25 Years in The Making

After a lovely breakfast at Viewfield House and a chat with its owner Hugh MacDonald, Helen picked us up and we set out to explore the south-west side of Skye before heading back to the main land.

Another fun sighting were the large, docile Highlander cattle. Helen told us they come in six colors and I think we saw them all in this trip. They certainly are imposing creatures as they mosey along in their fields.

We passed two flat-topped mountains called MacLeod’s Tables. Helen told us a fabulous story about the MacLeod chieftain offering a dinner to traveling clan chiefs with his own men circling the tops of each mountain with torches. Must have been an impressive sight.

Helen drove us to an area called Waternish where we stopped at the ruins of St. Mary’s church and a graveyard. The church was originally built in the 1500’s. High up on a hill behind the church was a stone erected in 2000 called the Duirinish Stone. For some reason the path leading up to the church was calling my name and I felt compelled to follow it. Twice along the path I felt I should probably stop due to a steep incline or muddy path, but I continued to the top. It was a beautiful view, but horribly windy and and cool, so I didn’t linger.

We wandered around the remarkable graveyard that was heavily used by the Clan MacCleod. It was a beautiful spot and Helen said it was quite an unusual graveyard due to the hilliness. Some of the words written on the tombstones were very eloquent and it was a wonderful setting.

Helen then took us to a broch. Dave and I had no idea what this was, so we were intrigued after she told us what it was. Dun Beag is a broch, one of around five hundred to be found across mainly the north and west of Scotland. Brochs were built in the last centuries BC and the first centuries AD. So, they’re older than castles. We walked up a fairly steep hill in some pretty dramatic winds, but it was worth it when we arrived at the top.

It seems that most Iron Age, land-owning families lived in these kinds of stone structures. They would have had several levels for storage, food, and daily living. It’s a fascinating structure and one probably few people in the U.S. are aware of.

We worked up an appetite climbing that hill and stopped for lunch at a hikers hotel/restaurant. We were certainly feeling like hikers at this point, but the group of husky, well-built, outdoorsy men sitting at three or four tables appeared to be the real deal.

Dave tried a tasty soup called cock a leekie, which is basically chicken (cock) and leeks (leekie). He loved it! Another Scottish winner. There was a lovely bridge across from the restaurant with a great view, although fog was covering the mountain tops, it was still fabulous and we took many photos.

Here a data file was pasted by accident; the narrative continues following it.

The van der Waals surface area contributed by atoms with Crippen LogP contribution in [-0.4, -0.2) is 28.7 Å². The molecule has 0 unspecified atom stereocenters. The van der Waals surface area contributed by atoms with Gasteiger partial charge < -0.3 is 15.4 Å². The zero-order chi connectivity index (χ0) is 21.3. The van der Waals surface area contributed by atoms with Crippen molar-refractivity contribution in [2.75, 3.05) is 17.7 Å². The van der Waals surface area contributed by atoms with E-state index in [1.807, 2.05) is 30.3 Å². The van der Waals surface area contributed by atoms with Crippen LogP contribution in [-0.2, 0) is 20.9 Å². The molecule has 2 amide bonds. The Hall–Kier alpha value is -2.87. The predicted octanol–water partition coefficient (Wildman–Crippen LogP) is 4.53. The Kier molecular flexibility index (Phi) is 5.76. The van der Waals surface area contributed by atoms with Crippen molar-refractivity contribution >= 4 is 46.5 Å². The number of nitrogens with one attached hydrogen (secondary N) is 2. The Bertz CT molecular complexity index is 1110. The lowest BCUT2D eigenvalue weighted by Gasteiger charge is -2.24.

Now came the moment Dave had been waiting 25 years to see: Eilean Donan castle! The first time he visited Scotland, there was a mix up in travel plans and he never got to it. It was very disappointing and he was REALLY looking forward to seeing it on this trip. We were even staying in a guest house that is literally across the street.

We walked over to the castle and Dave was just like a little boy, then to add to the excitement a helicopter and police boat were doing drills on dropping people into the boat and picking them up again. I had to admit watching this WAS exciting, but it got old after awhile and there was a castle waiting!

The castle was founded in the thirteenth century, and became a stronghold of the Clan Mackenzie and their allies the Clan Macrae. In the early eighteenth century the Mackenzies were involved in the Jacobite rebellions, which led to the castle’s destruction by government ships in 1719. The present buildings are the result of twentieth-century reconstruction of the ruins. But even though you know a good deal of it was rebuilt somewhat recently, it was still really fascinating and well done.

Above the main entrance is a Gaelic inscription which in translation reads: “As long as there is a Macrae inside, there will never be a Fraser outside”, referring to a bond of kinship between the two clans. Despite scaffolding setup for some re-work, the castle is beautiful. As we exited the castle, we discovered a group of Scottish dancers in the parking lot (car park) who were dancing in normal plain clothes to Scottish songs, mainly the song “Eilean Donan”. They were going to historic spots and dancing. Great fun!

We ate dinner in town at a local pub that had some slow service, they we headed to Donan House, our hotel for the night with possibly the best view of the castle. Our room had THE view and Dave was beyond thrilled when it finally became darker out (not until about 9:45) and they flood lit the castle, Really beautiful!

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